Girl Scouts Help Save the Bay

One year ago this month, I was frantically finishing up term papers, studying for finals, saying goodbyes, packing for a month-long adventure, and embarking on the first step to the rest of my life. In the midst of all of this, I barely had time to look back and reflect on things, because I was too busy looking forward. At the time, I felt stressed, hurried, and frightened.

Looking back now, all I see that the stress and fear was unwarranted. I passed all of my classes. I kept all of my friends. I got a job. I had an amazing time on my post-grad trip to Indonesia.

It’s all too easy to let the unknowns of the future scare us, but if the past is any indication, everything will be just fine.

That’s what I admire about 7-year-olds. Maybe you see their utter lack of fear as naïve, but I see it as admirable. And it’s not just fear they lack. They don’t see boundaries as we do. They haven’t been knocked down enough to know where their limitations are. They barrel headfirst into any task before them. And most times, they knock it out of the park.

Last month, I had the opportunity to teach a group of 7-year-old Girl Scouts about the Chesapeake Bay. I always enjoy working with the next generation of conservationists, but these kids were especially full of life, and they really made the session memorable!

Zach snapped some photos during the event, so here’s a recap! Feel free to borrow activities, in case anyone out there needs ideas for a lesson in water stewardship!

We started out by playing the classic game, train wreck, with a water twist. The game is a variation of musical chairs: one person stands in the middle and says something about themselves. In this case, they had to say something they use water for. Anyone else who also uses water for that task then has to find a new spot in the circle. Whoever doesn’t find a spot ends up back in the middle!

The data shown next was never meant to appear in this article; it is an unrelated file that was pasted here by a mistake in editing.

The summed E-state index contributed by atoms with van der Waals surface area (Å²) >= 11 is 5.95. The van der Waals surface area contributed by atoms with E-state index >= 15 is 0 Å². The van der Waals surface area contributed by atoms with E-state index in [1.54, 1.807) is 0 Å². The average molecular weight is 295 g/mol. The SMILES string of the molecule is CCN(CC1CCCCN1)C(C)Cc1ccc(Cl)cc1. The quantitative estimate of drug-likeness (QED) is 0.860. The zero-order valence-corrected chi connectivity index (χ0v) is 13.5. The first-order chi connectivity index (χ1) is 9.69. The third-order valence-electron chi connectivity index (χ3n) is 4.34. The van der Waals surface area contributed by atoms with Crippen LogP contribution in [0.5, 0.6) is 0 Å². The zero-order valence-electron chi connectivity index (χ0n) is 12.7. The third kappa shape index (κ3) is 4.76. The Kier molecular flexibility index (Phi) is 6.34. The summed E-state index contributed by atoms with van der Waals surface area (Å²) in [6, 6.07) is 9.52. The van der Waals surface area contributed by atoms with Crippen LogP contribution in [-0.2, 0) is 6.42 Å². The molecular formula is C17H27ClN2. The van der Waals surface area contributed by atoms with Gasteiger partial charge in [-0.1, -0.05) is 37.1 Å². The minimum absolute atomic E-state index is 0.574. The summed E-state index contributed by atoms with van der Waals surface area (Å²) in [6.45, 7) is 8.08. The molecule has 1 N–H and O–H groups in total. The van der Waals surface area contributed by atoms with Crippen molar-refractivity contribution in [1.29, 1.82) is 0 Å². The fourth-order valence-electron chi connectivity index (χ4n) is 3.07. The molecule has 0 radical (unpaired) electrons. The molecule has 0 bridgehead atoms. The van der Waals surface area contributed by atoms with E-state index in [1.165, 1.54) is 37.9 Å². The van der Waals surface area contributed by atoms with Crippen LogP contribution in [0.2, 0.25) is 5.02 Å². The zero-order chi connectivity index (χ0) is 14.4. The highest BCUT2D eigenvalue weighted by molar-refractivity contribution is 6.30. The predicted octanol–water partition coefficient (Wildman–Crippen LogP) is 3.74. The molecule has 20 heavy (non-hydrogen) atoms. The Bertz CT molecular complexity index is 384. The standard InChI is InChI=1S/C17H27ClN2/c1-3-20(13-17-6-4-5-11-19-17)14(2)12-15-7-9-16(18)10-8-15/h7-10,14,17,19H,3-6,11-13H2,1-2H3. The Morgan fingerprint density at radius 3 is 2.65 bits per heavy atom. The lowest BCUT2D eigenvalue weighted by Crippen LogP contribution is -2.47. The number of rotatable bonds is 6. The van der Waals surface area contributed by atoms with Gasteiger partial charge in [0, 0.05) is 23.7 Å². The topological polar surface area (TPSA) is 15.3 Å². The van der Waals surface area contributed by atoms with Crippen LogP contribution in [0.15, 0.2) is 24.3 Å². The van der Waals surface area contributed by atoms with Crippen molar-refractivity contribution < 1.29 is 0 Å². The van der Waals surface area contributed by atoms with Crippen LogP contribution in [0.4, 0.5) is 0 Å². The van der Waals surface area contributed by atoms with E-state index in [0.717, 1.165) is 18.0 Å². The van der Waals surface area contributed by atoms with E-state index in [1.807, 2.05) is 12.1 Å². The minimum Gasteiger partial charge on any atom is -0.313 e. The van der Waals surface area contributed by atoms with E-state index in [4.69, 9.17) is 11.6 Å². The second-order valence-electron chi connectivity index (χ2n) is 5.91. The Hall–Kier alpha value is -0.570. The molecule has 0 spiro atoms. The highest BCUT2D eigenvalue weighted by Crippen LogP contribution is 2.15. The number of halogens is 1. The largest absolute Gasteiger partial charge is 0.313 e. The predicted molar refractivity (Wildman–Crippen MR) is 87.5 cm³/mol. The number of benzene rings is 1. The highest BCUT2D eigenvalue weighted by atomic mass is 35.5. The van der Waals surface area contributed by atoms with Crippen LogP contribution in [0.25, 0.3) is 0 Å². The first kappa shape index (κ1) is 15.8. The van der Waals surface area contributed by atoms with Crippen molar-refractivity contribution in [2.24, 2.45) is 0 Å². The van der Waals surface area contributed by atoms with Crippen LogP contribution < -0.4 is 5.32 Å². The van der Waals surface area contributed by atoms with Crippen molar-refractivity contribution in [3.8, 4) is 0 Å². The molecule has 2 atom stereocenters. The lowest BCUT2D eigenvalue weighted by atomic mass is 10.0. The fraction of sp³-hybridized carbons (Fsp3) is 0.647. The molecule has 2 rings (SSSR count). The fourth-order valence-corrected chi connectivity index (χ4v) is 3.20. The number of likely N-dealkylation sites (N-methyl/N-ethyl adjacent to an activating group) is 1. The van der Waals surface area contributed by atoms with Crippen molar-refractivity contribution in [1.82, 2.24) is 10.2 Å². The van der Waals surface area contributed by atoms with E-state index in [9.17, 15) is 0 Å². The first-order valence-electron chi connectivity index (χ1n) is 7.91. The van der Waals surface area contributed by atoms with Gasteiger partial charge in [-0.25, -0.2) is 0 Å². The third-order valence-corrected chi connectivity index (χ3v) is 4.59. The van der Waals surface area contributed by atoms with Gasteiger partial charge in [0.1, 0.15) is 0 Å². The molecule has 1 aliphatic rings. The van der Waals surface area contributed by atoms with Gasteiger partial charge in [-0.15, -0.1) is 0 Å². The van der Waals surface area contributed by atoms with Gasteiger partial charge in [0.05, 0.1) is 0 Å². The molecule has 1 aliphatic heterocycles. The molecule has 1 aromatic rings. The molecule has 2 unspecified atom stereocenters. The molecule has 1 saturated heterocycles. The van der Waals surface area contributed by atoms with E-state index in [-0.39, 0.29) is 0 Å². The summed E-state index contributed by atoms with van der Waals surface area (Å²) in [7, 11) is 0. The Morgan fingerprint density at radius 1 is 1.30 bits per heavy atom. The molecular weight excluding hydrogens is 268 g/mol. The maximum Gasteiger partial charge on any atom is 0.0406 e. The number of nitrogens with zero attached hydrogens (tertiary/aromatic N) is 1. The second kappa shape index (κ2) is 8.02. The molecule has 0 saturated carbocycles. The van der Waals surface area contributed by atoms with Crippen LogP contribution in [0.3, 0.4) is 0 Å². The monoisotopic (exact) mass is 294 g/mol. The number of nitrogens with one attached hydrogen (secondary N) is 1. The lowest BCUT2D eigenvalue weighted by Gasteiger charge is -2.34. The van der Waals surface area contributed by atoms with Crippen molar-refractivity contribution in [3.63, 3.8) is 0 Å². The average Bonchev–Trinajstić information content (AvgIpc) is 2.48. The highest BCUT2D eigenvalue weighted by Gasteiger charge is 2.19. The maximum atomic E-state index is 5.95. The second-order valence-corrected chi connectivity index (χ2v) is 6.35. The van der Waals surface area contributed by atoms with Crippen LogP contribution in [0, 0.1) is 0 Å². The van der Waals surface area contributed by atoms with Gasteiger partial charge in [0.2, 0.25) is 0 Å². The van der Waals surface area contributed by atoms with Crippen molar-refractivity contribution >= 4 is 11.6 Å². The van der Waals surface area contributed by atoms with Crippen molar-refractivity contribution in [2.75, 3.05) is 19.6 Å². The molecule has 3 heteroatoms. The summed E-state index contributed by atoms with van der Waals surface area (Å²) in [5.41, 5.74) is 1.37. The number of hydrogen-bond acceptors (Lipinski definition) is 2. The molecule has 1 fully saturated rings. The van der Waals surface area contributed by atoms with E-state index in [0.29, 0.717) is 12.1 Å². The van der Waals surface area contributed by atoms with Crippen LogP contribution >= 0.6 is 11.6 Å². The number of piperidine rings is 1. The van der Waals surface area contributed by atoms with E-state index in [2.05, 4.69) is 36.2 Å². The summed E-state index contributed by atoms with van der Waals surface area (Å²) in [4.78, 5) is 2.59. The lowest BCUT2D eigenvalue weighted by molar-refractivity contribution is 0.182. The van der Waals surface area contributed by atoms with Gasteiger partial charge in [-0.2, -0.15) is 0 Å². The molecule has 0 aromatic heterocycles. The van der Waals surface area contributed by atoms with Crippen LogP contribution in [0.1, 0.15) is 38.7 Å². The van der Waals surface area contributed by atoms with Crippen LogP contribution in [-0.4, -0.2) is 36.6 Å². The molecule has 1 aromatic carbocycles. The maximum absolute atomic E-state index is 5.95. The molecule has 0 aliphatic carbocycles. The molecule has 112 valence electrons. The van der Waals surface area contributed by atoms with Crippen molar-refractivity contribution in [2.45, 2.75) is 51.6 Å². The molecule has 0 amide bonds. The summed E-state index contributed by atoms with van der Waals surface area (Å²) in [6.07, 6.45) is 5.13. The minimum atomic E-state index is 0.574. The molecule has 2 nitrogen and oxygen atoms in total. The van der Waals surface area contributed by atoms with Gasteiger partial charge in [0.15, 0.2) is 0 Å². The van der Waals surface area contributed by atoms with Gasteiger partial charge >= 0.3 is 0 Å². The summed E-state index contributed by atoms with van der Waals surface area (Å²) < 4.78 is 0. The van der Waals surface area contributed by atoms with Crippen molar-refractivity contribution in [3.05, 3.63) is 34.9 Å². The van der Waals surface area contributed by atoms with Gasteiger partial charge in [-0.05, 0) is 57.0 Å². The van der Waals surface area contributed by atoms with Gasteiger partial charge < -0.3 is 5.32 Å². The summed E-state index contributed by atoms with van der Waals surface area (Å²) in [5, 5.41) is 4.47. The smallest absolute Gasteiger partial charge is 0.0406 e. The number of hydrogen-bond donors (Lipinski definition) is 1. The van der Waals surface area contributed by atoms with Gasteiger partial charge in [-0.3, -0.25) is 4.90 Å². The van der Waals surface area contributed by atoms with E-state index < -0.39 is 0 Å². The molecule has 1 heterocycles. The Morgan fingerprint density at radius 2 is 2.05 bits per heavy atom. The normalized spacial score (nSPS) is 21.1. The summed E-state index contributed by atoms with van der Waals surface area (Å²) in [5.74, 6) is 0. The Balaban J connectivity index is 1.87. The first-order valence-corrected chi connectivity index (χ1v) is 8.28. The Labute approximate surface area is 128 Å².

The object of the game is NOT to get stuck in the middle, but these gals couldn’t get enough! They shared all kinds of water-related tasks, but the crowd favorite was water ballon fights!

After getting out all the jitters, we sat down for some drawing time. Each girl was given a sheet of paper that represented “river-front property,” and they had to draw how they would develop the land.

The catch? Each piece of land was part of the same river! I played the role of the bad water steward, and built a polluting shoe factory on my property to illustrate how one person’s actions can affect all of us. They had some choice words for me!

This was also the perfect time to explain the concept of a watershed – essentially a shallow funnel that leads rainwater to a stream or river! To figure out how this water exists and changes in the natural world, we did a quick water cycle recap.

The girls had learned an adorable song to remember each stage, but they still loved reviewing how water molecules interact with one another by acting it out!

There were only three rules of the game: 1) Water molecules are attracted to each other. 2) Water molecules get excited by energy, causing them to move and spread out. 3) Water molecules are very QUIET.

They didn’t do a great job with the third rule, but what can ya do…